By on May 11, 2016

2017 Mitsubishi Outlander PHEV

Nissan Motor Company wants to buy a controlling stake in Mitsubishi Motors, according to a report by the Japanese broadcaster NHK.

The deal would see Nissan invest 200 billion yen ($1.84 billion) into the scandal-plagued automaker, giving Nissan control, Bloomberg reports.

The scandal came to a head recently, with Mitsubishi admitting it used American standard fuel economy testing for its Japanese market vehicles — a practice, performed since 1991, that left numerous models with unrealistic gas mileage ratings.

In many cases, a 10-percent difference existed between stated mileage and real-world results.

Two of the Japanese market vehicles fingered for mileage cheating were sold by Nissan through a partnership agreement. The two companies entered into a working relationship in 2010.

The scandal saw Mitsubishi’s share values plunge, while the Japanese government mulls heavy fines that analysts believe the automaker can cover without asking for help from companies within its corporate sphere.

While sales recently took a hit in its home country, Mitsubishi’s exports to other markets rose over the past two fiscal years. The gas mileage scandal only concerns home market vehicles, though the Environmental Protection Agency asked for, and got, proof of this claim from the company.

Get the latest TTAC e-Newsletter!

Recommended

42 Comments on “Nissan Wants to Take Control of Mitsubishi Motors: Report...”


  • avatar
    DeadWeight

    This makes total sense!

    I literally just posted this under another article in the comments section as THIS article was being posted:

    “Screw Nissan in the a$$.

    It’s an incompetent company producing mediocrity, at best, and absolute merde, at worst.

    It’s waning closer & closer to Mitsubishi, & further & further from its 1980s to very early 2000s maker relative good things with each passing year since.

    Nissan started to REALLY decline in approximately 2006.”

    • 0 avatar
      heavy handle

      Arguably before 2006. Two words would make a late 90’s Nissan owner cry uncontrollably: “coil pack.”

      You can get cheaper aftermarket ones now, but the OEM ones were eye-wateringly expensive ($600 each in Canada, and you needed 6).

      They usually failed the day after your warranty expired.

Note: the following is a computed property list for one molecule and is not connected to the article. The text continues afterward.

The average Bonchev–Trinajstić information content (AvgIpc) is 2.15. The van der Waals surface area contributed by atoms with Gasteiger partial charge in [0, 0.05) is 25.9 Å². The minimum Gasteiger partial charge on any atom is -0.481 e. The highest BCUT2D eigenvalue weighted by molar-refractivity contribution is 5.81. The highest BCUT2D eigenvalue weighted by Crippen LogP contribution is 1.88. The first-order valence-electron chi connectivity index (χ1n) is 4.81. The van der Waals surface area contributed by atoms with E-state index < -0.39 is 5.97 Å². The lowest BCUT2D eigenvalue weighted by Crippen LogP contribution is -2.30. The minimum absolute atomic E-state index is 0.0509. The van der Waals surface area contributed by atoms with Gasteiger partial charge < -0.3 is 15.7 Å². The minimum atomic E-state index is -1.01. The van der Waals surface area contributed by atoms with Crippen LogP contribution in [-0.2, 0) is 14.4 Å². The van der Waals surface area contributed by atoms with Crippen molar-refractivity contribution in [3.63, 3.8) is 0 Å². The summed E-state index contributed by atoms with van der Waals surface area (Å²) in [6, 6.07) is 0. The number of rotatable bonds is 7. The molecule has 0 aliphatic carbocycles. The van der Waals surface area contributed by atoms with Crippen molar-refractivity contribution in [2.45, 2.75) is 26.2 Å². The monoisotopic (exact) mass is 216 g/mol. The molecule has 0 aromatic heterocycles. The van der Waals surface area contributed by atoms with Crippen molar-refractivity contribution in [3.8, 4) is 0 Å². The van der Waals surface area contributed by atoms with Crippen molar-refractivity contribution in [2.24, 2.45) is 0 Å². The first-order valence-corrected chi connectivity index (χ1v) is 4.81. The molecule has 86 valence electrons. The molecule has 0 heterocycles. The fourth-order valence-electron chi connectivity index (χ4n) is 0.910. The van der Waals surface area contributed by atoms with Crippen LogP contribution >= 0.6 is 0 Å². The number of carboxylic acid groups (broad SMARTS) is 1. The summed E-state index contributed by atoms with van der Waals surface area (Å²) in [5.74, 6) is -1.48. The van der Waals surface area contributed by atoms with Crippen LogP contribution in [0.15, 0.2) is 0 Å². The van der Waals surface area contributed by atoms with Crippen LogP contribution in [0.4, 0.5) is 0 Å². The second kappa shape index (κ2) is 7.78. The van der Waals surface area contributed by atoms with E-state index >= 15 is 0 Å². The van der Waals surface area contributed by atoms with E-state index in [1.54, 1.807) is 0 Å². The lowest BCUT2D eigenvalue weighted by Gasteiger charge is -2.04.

• 0 avatar
      TOTitan

      DW normally I agree with you but not this time. Ive owned two Q45’s that both went well beyond 200,000 miles with no issues. In 04 I bought a Titan. Twelve years and 140K later I’ve changed the battery twice, done the brakes once, and replaced the tires twice. Thats it…no malfunctions or breakdowns of any type. The doors don’t sag, no squeaks or rattles, and the AC is still cold. Whats not to like?

      • 0 avatar
        DeadWeight

        There are exceptions.

        The Q45 was one of them.

        As were the M35 & M45 (I liked them; much better than ANY modern Acura sedan).

        The M37 is decent, too.

        Infiniti is now being ignored or systematically ruined, however. Their Q series are horrid vehicles.

        • 0 avatar
          SSJeep

          I always liked the j30 from the late 90s. What a cool car.

          • 0 avatar
            CoreyDL

            The J30 was indeed cool. But the build quality was just not there, and the interior (and trunk) was too compromised size-wise for the exterior.

        • 0 avatar
          CoreyDL

          Fortunately their larger vehicles are still their prior-Q format, with a name change. That won’t last long though, they’re all due for replacement within the next couple years.

          And the VQ series goes away too, replaced with the VE.

          AND they’re probably going to start sharing crap with Mercedes in Infiniti vehicles.

          Why do I suddenly get the feeling this will be my last Infiniti, and I’ll be switching back to Lexus?

    • 0 avatar
      thornmark

      Nissan: “we are the Borg, assimilate, resistance is futile”.

      Let them, two once good and now crap brands added together = one bigger crap brand. Makes shopping for their customers easier for them (Nissan) in their ever down-market move. BMW has been coveting Mitsu customers for how long now? Nissan should move fast.

      Why doesn’t Nissan eliminate the middlemen and simply open rental outlets at airports and showrooms at KMart.

      I usually subscribe to the idea that the more competition the better but when Nissan was saved from bankruptcy by the French guv through Renault it has not led to better product or a healthier market because Nissan’s products compete largely on price. It seems that Nissan’s relentless overproduction in its quest (sic) for market share has reduced profitability at companies that produce much better product to the detriment of the market and ultimately, consumers.

  • avatar

    Mitsubishi and Suzuki.

    Why do they even exist anymore?

    • 0 avatar
      Arthur Dailey